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August 20, 2009
Ed Stetzer on lusting over other pastors' churches.
posted by UrL Scaramanga
| Comments (12)
Related Tags: Church growth, Church Health, Contentment, Discouragement, Expectations, Preachers, Video
I wrote about this a while back - I think the analogy is right on! The average local church is a gift of God!
Posted By: Robert Austell | August 20, 2009 4:32 PM
Thank you, Ed.
Posted By: Shannon Caroland | August 21, 2009 8:19 AM
I like this!
Posted By: Ron Swanson | August 21, 2009 11:49 AM
So so true. But is it so wrong for me to be inspired and motivated by the "cool" churches? My people will never be CEOs or yachters, and our worship team will never top the charts. But a dream of extended influence is a powerful thing that keeps me going.
I'll never win a marathon, either, but watching and pretending I'm a Kenyan distance runner has motivated me to keep pounding the pavement.
Some fantasies are redemptive.
Posted By: Jarrod | August 21, 2009 12:56 PM
I guess it's human nature to lust after "success".
When a church starts to get very large, I always wonder what they are doing wrong.
The Christian message has never been that popular.
Maybe they are offering something else.
Posted By: Steve Martin | August 21, 2009 3:02 PM
Well, it might help if we stopped automatically assuming people with large churches deserve speaking gigs and book deals.
The clear mentality is that their voices matter more because their churches are bigger (i.e. successful, blessed, the better way to be.)
and it perpetuates the idea that "larger" churches should be the norm.
Posted By: nathan | August 21, 2009 3:52 PM
If size is a measure of God's blessing then the Mormon church down the street is REALLY being blessed with their multi-million dollar facility and technology. Man's idea of success, casts of thousands on Sundays, cool, attractive pastors with major book deals and media appearances, etc., is not God's measure. Lusting after "extended influence" is just stinking human pride and it is the father to a thousand different sins going on in evangelical ministry today. It's the influence of Christ we should long after.
Posted By: JD | August 25, 2009 7:39 AM
Lost MSS readings: Thou shall not covet thy fellow Pastor's megachurch. Or he who looks at a megachurch with the intention of getting as large or larger than they has already committed ministry adultery in his heart.
Posted By: Basil | August 25, 2009 11:59 AM
On point: It seems the major offense might be to God's sovereignty over where He has placed us. "How dare anyone waste *my talents* here..."
Counter point: I wonder if this "locality" focus is ignoring the tech trend. It's interesting that the other guy mentions that "ministry pornography" is something to tweet. In fact, doesn't even this video show the way technology is enabling voices to have "expanded influences"? The world is changing even as it stays the same.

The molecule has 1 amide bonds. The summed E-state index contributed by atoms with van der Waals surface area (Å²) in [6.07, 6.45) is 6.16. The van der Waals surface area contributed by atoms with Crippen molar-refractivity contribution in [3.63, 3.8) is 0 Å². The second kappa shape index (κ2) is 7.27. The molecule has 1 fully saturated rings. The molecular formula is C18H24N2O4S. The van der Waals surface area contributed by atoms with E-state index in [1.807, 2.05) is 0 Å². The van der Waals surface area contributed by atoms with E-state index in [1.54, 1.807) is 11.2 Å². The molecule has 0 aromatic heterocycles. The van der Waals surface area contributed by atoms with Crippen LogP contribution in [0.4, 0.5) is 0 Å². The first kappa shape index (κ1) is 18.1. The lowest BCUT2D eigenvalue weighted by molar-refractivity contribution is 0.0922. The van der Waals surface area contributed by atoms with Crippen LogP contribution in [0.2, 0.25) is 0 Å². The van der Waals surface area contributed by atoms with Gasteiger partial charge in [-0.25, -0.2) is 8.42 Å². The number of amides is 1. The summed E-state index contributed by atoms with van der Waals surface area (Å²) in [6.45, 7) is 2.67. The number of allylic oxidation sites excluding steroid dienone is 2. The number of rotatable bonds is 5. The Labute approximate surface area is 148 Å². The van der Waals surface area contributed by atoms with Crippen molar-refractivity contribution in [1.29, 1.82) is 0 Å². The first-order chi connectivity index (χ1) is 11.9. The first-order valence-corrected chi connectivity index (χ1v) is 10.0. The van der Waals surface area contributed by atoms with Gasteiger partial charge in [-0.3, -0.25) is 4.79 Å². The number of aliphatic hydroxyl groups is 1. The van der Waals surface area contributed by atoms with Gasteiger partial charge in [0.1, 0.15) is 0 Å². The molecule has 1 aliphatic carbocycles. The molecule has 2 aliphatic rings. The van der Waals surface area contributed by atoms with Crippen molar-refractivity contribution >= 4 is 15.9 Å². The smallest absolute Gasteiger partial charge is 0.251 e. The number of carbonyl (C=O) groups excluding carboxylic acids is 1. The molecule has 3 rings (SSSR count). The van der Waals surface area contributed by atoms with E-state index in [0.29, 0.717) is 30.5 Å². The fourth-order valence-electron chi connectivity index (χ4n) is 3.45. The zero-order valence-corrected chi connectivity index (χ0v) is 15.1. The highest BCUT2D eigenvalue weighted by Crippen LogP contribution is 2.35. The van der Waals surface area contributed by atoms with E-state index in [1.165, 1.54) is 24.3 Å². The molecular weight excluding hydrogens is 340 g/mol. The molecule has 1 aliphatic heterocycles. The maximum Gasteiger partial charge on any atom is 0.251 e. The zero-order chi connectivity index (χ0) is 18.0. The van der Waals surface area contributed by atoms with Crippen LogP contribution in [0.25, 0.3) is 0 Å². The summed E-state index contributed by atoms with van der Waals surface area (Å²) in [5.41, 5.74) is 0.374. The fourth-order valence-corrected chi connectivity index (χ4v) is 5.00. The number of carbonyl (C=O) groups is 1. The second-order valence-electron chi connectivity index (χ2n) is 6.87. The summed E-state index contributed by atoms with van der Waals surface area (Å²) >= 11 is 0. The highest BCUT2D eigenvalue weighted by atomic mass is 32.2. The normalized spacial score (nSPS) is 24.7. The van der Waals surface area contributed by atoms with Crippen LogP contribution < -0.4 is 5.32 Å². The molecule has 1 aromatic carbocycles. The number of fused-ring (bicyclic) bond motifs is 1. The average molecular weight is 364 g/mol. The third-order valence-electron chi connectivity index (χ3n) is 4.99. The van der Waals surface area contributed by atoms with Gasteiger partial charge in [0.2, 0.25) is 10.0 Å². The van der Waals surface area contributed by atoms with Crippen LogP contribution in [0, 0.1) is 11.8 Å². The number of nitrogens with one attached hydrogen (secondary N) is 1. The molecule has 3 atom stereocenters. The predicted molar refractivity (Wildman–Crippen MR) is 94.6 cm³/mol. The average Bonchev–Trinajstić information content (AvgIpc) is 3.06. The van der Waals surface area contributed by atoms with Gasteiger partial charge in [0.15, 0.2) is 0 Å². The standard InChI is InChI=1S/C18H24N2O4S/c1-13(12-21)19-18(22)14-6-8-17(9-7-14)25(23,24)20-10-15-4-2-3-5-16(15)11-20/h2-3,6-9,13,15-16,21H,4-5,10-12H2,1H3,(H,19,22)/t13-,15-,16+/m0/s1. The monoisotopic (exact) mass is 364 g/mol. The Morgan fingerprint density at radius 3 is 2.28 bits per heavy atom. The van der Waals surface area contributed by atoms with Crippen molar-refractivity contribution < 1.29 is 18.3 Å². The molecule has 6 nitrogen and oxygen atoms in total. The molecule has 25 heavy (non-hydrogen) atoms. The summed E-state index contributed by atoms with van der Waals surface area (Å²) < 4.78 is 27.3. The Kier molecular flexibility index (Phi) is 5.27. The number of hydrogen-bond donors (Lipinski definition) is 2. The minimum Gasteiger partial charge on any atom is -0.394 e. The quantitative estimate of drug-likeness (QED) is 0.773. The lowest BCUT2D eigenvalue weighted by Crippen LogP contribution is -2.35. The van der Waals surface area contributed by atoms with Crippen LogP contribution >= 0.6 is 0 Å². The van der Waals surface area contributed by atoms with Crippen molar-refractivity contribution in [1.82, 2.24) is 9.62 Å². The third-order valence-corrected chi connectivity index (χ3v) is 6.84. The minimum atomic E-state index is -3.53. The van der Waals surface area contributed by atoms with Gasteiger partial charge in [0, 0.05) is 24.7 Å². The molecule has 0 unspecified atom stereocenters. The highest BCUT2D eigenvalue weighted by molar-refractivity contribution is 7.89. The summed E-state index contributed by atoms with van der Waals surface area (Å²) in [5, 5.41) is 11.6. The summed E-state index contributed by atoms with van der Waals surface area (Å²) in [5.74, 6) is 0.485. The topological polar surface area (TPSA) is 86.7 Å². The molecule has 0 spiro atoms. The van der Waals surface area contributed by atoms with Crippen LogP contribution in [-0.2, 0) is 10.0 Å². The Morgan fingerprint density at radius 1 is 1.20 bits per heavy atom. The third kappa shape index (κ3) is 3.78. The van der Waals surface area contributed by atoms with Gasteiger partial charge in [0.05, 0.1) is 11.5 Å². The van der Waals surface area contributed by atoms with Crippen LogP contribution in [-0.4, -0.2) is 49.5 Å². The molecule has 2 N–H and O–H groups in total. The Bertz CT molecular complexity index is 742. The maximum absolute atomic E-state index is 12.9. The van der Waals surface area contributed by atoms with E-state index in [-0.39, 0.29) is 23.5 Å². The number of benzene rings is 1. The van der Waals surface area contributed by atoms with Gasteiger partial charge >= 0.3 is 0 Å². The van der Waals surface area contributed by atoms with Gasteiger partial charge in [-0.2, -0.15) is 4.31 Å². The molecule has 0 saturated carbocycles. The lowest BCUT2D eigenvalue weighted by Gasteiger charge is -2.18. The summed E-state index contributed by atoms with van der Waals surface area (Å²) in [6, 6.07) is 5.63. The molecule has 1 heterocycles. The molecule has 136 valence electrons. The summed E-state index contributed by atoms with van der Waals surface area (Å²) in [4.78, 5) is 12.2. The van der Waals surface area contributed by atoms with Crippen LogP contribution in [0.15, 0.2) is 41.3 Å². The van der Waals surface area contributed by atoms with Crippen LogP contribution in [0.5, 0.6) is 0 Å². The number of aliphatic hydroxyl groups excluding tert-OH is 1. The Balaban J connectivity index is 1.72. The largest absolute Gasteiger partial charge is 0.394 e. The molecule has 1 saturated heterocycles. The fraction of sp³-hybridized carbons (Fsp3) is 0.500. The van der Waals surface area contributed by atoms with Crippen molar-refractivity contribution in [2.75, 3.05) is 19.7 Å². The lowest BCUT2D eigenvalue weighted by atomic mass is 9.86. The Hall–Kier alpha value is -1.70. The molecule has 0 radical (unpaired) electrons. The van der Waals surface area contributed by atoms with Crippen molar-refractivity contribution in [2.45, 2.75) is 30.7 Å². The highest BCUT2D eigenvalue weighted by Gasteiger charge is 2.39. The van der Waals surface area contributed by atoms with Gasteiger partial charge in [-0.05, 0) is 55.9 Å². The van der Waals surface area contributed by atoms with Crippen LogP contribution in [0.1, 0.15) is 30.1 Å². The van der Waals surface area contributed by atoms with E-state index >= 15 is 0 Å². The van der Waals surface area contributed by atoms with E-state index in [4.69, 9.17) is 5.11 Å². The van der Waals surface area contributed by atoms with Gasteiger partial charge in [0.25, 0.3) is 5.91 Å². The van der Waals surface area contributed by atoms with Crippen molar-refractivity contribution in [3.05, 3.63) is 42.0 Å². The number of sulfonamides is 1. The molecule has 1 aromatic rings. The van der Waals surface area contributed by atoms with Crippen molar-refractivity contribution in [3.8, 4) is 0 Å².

I do believe though, that all this connectivity and availability actually thwarts some of the deep (and often painful and difficult) work God is trying to do in our lives...and can only happen when we are confronted with our full humanity.
Posted By: bil_ | August 25, 2009 12:26 PM
Why is there so much competition, envy and church lust among pastors out there? One reason is that there is a glut in the pastor market. With the rise of pentecostalism and so-called nondenominationalism, the bar to "ministry" is horribly low, if not non-existent. Sooooo many people are starting "churches" and desiring to become "pastors" that it's no wonder they're at each other's throats. Even pastors have to eat! And why is there so many people striving to become pastors? Is it because they really want to serve? No- they want to glorify themselves and enrich themselves financially, and the only way to do that is to expand, expand expand, like a coffee franchise. If they really wanted to serve, they wouldn't be so obsessed with numbers- about how much their churches have grown, how big their new buildings are, etc.
Posted By: Johann | August 25, 2009 3:26 PM
One of the 10 commandments of our American culture is that you can't argue with success. One church that I know of exemplified this when it announced the opening of its own facility after moving around from several different auditoriums. Their bulletin in the mail read "We've gone from 40 to 4000 in ten years...We must be doing something right!
Posted By: Ignatius | August 25, 2009 6:00 PM
mm hmm. Two simple books have rebuked me of this. Henri Nouwens "In The Name Of Jesus" and Eugene Petersons "Under the Unpredictable Plant". The local church pastor in the rural area is doing some of the most cutting edge work in this sense. Conversely I've seen too many ambitious planters in urban areas really just going after the "cool" and "hip" folk.
It's called "careerism".
Posted By: Wayne Park | August 27, 2009 12:10 AM
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